Glimpsing the Eternal in a Flickering TV Screen

Glimpsing the Eternal in a Flickering TV Screen

Calvary, c 1470/1480, oil on panel, Master of the Death of Saint Nicholas of Münster. National Gallery Collection, Washington DC [photo credit: David Martínez]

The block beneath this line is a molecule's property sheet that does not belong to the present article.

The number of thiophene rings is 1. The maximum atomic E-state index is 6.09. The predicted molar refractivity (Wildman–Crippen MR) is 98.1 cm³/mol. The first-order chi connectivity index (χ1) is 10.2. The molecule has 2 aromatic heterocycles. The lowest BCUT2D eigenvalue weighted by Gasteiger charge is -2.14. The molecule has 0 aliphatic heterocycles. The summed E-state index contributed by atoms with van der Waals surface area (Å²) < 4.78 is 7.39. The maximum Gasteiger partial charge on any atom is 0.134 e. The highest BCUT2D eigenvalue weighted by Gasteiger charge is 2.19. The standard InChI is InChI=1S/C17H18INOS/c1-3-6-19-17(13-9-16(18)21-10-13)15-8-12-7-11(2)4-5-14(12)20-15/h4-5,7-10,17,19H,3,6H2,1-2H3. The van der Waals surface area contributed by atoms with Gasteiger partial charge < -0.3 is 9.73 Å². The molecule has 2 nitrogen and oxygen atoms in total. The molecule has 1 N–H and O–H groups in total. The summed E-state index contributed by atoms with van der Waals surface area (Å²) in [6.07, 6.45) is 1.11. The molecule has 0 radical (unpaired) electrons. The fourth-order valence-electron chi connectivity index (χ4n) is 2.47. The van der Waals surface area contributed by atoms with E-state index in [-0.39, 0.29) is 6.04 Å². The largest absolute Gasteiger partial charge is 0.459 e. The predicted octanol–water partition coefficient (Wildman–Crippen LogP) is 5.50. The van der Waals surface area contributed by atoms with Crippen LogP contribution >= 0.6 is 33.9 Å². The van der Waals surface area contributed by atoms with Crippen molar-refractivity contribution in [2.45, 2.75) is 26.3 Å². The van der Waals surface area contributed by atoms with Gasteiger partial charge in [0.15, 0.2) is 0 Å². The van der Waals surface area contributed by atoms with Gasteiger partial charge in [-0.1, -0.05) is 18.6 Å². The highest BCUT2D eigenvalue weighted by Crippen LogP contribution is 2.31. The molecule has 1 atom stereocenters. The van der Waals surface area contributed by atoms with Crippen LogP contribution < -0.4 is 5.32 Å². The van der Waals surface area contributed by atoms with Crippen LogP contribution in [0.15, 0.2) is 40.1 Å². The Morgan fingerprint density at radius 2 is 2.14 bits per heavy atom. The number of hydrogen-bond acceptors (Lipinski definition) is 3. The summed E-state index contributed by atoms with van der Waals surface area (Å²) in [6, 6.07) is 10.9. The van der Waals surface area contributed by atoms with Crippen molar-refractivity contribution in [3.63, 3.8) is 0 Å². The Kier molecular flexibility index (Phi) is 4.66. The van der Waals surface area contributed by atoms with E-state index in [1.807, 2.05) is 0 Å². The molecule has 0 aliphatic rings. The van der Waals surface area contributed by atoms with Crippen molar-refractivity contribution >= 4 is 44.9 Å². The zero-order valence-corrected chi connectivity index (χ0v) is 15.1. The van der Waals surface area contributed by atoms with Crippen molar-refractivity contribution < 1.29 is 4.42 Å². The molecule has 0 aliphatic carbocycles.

One evening, while watching a made for tv documentary on the Book of Revelations, I had an epiphany. I’d suddenly constructed an irrefutable argument for the existence of God. Simple yet cogent, I possessed the perfect proof. As I sat in the confines of my room, alone with the tv on, I felt a genuine sense of amazement. But who would I tell? The only person that came to mind was a friend and neighbor, Harold Wilson. Mr Wilson was an aerospace engineer for Lockheed and the first self-professed atheist I’d ever met. I was fifteen years old and naively assumed that no one before had endeavored to *prove* God’s existence. But I did! And I would tell Mr Wilson as soon as I could. As I turned in for the night, I went to sleep with a radiant smile on my face. However, when I awoke the next morning, I was shocked to realize that everything was gone! My proof was so compelling that it didn’t occur to me that I could lose it if I didn’t write it down. I felt despondent. Now, the world would have to somehow go on without my insight. Believers would have to rely on mere faith and unbelievers would have endure an empty life of unbelieving.


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